Alzheimer’s Disease Proteins In Glaucoma

Ian Trounce, PhD
Centre for Eye Research Australia, The University of Melbourne (Melbourne, Australia)

Co-Principal Investigators

Jonathan Guy Crowston, MD, PhD
Centre for Eye Research Australia
Year Awarded:
2009
Grant Duration:
April 1, 2009 to October 31, 2011
Disease:
Glaucoma
Award Amount:
$94,834
Grant Reference ID:
G2009020
Award Type:
Standard
Award Region:
International

Recipient of the Thomas R. Lee award for National Glaucoma Research

Ian Trounce, PhD

The Effect Of Glaucoma Risk Factors On APP Processing In Retinal Ganglion Cells

Summary

This study aims to study the influence of high eye pressure and increasing age, the two major risk factors for glaucoma, on how the "Alzheimer’s disease" protein “amyloid precursor protein” (APP) breaks down. These experiments will shed light on whether age-related changes in the way this protein functions account for the vulnerability of older eyes to glaucoma. If this is the case, then further work aimed at restoring APP will likely prove fruitful in developing new treatments for glaucoma.

Details

Glaucoma and Alzheimer's disease are potentially debilitating degenerative diseases of the nervous system resulting in blindness and memory loss respectively. The frequency of both diseases increases dramatically as people age. The reason for this is not known, but if we can determine what makes nerves in older individuals vulnerable to these diseases, we may be able to identify robust treatments that protect nerves and prevent these diseases from progressing.

Recent evidence indicates that there may be similarities in the biological processes that result in nerve cell loss in both of these diseases. The breakdown of a protein, amyloid precursor protein, or APP, to a toxic by product (amyloid beta) is thought to contribute to memory loss in Alzheimer’s disease. Recent evidence indicates that this abnormal processing of APP may also occur in the retina in glaucoma raising the intriguing possibility that similar processes are responsible for both diseases. This would potentially have a major impact on glaucoma as it would provide a whole host of potential treatments that might protect the optic nerve and prevent vision loss in glaucoma.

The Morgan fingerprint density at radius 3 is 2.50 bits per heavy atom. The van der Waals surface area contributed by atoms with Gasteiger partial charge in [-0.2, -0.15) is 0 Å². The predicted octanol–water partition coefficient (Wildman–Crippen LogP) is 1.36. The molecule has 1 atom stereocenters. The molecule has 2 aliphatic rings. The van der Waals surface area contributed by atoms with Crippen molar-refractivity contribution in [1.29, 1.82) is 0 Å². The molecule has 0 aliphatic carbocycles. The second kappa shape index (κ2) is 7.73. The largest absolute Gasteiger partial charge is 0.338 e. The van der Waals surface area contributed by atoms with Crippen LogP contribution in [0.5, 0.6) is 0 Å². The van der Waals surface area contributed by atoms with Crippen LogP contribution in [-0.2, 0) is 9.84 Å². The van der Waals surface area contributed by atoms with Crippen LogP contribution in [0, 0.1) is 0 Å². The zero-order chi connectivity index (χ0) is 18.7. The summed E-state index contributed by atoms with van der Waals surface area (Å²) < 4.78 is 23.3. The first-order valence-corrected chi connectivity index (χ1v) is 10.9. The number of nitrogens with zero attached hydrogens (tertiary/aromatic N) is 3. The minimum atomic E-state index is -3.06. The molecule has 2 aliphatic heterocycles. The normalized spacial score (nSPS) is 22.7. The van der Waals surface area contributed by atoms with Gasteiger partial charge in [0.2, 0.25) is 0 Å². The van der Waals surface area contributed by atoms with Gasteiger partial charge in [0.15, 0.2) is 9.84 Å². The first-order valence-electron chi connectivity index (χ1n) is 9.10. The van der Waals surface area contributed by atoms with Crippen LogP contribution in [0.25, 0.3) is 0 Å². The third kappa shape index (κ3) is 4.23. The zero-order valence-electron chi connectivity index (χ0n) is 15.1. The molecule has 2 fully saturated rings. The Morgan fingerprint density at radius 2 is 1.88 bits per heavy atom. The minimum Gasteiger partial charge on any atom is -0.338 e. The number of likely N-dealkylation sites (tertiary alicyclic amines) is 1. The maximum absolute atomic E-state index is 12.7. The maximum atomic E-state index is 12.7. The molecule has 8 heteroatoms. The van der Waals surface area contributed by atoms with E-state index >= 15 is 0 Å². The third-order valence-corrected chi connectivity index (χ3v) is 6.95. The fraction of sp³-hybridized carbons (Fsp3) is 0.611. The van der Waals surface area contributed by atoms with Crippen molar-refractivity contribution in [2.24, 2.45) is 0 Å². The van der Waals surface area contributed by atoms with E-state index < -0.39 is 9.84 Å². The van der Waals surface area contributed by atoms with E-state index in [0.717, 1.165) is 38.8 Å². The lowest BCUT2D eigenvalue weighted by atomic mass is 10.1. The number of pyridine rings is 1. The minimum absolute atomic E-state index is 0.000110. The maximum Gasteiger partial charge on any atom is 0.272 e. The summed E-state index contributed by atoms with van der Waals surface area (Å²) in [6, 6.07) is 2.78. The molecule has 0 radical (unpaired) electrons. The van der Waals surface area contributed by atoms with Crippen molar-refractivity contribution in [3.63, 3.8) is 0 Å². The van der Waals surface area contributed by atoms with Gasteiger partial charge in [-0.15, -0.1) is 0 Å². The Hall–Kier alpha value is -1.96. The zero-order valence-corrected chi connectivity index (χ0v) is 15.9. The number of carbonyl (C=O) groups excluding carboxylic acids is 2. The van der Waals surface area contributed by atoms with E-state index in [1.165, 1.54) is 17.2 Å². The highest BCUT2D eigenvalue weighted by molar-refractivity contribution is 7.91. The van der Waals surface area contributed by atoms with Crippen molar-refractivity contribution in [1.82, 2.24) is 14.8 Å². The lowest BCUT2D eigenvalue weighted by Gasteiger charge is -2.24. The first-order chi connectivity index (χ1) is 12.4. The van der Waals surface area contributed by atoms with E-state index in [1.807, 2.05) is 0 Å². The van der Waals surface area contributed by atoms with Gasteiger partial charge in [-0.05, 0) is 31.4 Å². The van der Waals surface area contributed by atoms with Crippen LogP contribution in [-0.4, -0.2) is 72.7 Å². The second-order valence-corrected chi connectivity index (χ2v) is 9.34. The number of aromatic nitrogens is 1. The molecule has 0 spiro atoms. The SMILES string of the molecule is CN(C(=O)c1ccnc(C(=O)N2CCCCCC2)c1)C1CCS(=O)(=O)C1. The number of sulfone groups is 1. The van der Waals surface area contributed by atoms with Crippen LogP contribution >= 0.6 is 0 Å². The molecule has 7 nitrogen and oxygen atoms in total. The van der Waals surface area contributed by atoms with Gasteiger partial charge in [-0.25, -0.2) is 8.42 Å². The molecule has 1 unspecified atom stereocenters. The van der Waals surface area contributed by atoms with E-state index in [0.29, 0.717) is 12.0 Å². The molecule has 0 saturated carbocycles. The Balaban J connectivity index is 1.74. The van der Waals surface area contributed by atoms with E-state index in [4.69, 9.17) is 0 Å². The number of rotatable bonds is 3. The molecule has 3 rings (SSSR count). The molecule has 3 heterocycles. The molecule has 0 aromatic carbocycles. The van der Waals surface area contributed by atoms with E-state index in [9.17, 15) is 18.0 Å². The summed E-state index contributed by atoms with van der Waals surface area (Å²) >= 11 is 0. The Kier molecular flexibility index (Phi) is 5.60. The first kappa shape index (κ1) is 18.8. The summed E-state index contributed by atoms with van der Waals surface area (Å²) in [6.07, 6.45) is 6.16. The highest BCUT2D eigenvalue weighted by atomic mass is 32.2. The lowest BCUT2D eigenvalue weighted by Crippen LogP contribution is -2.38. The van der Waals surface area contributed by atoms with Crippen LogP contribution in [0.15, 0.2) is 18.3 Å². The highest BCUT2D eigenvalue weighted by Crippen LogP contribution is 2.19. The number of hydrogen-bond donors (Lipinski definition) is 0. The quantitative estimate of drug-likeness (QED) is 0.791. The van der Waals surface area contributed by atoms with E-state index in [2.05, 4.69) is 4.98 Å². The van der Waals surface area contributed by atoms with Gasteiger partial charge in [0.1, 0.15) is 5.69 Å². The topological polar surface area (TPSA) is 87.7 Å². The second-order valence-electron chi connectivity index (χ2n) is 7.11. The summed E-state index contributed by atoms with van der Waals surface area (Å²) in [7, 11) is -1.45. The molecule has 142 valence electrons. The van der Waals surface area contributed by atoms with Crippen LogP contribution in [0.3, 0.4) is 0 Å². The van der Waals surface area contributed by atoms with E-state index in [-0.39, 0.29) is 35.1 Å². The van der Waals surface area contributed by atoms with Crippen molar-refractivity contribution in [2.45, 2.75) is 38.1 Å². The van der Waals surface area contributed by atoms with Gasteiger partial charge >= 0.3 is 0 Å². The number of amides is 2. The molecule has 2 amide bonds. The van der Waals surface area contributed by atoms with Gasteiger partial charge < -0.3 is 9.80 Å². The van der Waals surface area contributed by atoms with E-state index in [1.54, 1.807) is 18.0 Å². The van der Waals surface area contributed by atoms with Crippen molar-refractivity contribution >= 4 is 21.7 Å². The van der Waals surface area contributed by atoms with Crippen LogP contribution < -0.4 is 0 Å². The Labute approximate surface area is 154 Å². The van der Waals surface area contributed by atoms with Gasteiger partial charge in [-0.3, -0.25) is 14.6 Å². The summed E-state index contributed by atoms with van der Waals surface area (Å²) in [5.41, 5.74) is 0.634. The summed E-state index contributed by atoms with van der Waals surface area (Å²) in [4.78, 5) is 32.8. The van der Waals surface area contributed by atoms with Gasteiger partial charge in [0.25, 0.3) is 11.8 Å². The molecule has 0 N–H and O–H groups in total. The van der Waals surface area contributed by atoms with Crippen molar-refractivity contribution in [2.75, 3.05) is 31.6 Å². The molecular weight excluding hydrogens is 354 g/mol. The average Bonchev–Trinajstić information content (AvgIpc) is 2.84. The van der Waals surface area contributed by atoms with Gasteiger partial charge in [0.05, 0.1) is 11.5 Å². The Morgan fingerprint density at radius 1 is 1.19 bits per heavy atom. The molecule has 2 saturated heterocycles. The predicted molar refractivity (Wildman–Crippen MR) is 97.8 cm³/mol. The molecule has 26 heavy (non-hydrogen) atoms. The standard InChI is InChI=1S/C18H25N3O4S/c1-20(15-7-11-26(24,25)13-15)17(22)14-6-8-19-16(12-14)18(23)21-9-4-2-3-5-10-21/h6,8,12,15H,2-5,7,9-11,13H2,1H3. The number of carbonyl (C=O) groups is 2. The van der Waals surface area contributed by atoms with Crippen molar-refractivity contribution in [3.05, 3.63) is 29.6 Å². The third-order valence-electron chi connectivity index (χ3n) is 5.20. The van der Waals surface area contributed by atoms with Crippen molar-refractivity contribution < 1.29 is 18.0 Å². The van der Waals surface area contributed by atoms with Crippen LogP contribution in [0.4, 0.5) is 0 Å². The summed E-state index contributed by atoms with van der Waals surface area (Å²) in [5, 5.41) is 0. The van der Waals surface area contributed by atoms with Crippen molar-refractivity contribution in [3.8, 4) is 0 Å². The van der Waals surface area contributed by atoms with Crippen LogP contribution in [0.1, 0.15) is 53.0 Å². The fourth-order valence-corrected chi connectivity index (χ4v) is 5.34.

This study aims to look at the influence of high eye pressure and increasing age, the two major risk factors for glaucoma, on APP breakdown. These experiments will shed light on whether age-related changes in APP processing account for the vulnerability of older eyes to glaucoma. If this is the case, then further work aimed at restoring APP and preventing amyloid beta will likely prove fruitful in developing new treatments for glaucoma.

This project brings together Prof. Jonathan Crowston a clinician-scientist with expertise in glaucoma and Dr. Ian Trounce a neuroscientist with expertise in Alzheimer's disease and APP. They have recognized a strong overlap of interests, and believe that combining their knowledge puts them in a strong position to address the following aims:

1. To determine whether elevated eye pressure alters APP breakdown in optic nerve cells in the mouse.

2. To determine whether increasing age alters APP breakdown in the optic nerve and whether aging makes the optic nerve more vulnerable to elevated eye pressure.

3. To determine whether restoration of APP can reverse the effect of aging and protect the optic nerve from damage

Research Updates

In this project, Drs. Ian Trounce, Jonathan Crowston and colleagues determined that the Alzheimer’s disease protein, called amyloid precursor protein (APP), may lose its protective function in the eye due to the glaucoma risk factors of increased age and increased eye pressure. These researchers have established the pathway that the APP protein triggers to protect nerve cells. In addition, they discovered that APP is abundant in the vitreous (the whitish gel that gives the eyeball its shape), which suggests it has an important role protecting the eye nerve cells that are lost to glaucoma. They also found that the protein decreases in abundance in the aging human eye. In the future, they will determine whether adding APP to the eye protects it from pressure-induced eye injury. These findings may provoke great interest from the wider brain disease research community due to the possible overlap of glaucoma and Alzheimer’s disease. Drs. Trounce and Crowston believe that drugs based on this new nerve protection pathway may be developed to prevent nerve cell loss in both of these diseases.

Publications

Cimdins K, Waugh HS, Chrysostomou V, Lopez Sanchez MIG, Johannsen VA, Cook MJ, Crowston JG, Hill AF, Duce JA, Bush AI, Trounce IA. Amyloid Precursor Protein Mediates Neuronal Protection from Rotenone Toxicity. Mol Neurobiol. 2019 Jan 5. doi: 10.1007/s12035-018-1460-7. [Epub ahead of print] PubMed PMID: 30612335 PubMed Icon Google Scholar Icon

Lopez Sanchez MIG, Waugh HS, Tsatsanis A, Wong BX, Crowston JG, Duce JA, Trounce IA. Amyloid precursor protein drives down-regulation of mitochondrial oxidative phosphorylation independent of amyloid beta. Sci Rep. 2017 Aug 29;7(1):9835. doi: 10.1038/s41598-017-10233-0. PubMed PMID: 28852095; PubMed Central PMCID: PMC5574989. PubMed Icon Google Scholar Icon

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